Weatherization Procurement Proposals Need To Be Reevaluated

EMD-79-81: Published: Jun 26, 1979. Publicly Released: Jun 26, 1979.

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A review of the organization and management of the Office of Conservation and Solar Applications, Department of Energy (DOE), was begun by GAO in January 1979, with special focus on the Office of Weatherization Assistance (OWA) within the Office of State and Local Assistance. In November 1978, Syracuse Research Corporation submitted an unsolicited proposal to OWA for the development of a weatherization program manual for State-level administrators, a project which OWA was considering at the time as a high-priority item. Lacking sufficient in-house staff to accomplish the task unaided, OWA accepted the proposal and awarded a contract. Later in 1978, OWA and the Community Services Administration (CSA) formed an interagency agreement to develop and pilot test a weatherization newsletter as a medium for exchanging information about the program. OWA funded the project for CSA to administer, and a contract was awarded to Syracuse Research to conduct the study, including developing a mailing list, publishing and distributing three issues, soliciting comments on the newsletter from recipients, and reporting the results, with recommendations, to OWA and CSA. In January 1979, Syracuse Research submitted an unsolicited proposal to OWA to continue the program through 18 additional issues with special supplements on individual topics and possibly a Spanish-language edition.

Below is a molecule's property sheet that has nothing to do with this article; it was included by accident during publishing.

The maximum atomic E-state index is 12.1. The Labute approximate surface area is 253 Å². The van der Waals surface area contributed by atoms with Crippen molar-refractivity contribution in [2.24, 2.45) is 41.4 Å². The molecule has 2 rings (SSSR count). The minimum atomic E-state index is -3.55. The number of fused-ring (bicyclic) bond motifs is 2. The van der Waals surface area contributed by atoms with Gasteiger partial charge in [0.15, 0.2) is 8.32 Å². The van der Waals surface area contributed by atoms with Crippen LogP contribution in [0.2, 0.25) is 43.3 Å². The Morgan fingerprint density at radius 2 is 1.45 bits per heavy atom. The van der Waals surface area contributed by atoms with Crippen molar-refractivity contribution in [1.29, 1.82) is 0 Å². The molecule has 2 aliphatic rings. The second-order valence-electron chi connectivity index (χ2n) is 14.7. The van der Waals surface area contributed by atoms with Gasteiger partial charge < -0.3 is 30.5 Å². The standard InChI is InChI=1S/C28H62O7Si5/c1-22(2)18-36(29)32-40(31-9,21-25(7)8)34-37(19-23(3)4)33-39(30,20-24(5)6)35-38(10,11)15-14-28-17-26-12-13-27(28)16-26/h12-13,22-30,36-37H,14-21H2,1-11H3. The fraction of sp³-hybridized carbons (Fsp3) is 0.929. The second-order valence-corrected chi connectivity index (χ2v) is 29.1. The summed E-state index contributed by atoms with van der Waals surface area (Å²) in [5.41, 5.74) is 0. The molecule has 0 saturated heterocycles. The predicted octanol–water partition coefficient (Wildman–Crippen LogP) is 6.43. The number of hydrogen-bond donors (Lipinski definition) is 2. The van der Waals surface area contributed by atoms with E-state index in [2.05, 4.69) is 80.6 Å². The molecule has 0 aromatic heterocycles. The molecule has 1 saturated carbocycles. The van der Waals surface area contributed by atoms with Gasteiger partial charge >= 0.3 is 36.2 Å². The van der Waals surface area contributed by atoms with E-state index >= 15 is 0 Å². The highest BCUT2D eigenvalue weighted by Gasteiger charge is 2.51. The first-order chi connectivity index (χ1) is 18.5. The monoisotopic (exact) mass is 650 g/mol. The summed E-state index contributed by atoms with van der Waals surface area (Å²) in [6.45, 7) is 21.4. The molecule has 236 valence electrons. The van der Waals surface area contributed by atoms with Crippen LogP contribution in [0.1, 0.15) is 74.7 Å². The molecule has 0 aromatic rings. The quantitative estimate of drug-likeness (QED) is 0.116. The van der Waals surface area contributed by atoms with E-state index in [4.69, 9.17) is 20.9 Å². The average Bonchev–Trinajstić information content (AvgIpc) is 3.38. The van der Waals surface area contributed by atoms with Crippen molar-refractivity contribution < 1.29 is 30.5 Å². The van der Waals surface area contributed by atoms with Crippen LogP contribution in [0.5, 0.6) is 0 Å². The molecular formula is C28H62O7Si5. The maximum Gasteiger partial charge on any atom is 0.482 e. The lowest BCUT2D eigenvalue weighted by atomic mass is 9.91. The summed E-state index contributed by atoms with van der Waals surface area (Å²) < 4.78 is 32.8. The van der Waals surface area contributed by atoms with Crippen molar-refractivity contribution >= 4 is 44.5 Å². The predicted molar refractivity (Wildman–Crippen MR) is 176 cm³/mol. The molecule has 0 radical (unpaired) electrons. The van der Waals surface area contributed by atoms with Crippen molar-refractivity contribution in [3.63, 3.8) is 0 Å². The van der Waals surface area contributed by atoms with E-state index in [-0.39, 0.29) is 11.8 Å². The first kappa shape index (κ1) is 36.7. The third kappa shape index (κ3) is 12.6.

OWA prepared a procurement package to justify the weatherization manual project as a sole source procurement, but the GAO review found the action to be insufficiently pressing to rule out competitive bidding. No information was given on the associated costs or the schedule requirements. Syracuse Research's planned use of consultants in the preparation of its manual was also questionable. Over 18 percent of the total estimated project cost was allotted to consultants' fees, about 39 percent of the project's labor costs. It did not seem appropriate to justify a sole source contract on the basis of a firm's capabilities if the firm needed extensive consultant assistance to fulfill the terms of the contract. In the case of the newsletter, also, the need for a sole source procurement was doubtful because of the nontechnical nature of the information in the pilot issues. Also, OWA acted prematurely in approving an extension of the program without adequately evaluating the pilot issues. In any case, under OWA plans Syracuse Research would have primary responsibility for both the weatherization manual and the newsletter, an inappropriate role for a contractor and an indication that OWA may be understaffed. Contractor support activities should not supplant the agency's normal functions, and contracts, when used, should be directed toward fostering competition. In its contracting practices, OWA may have been too reliant on contractor support for the accomplishment of its mission.

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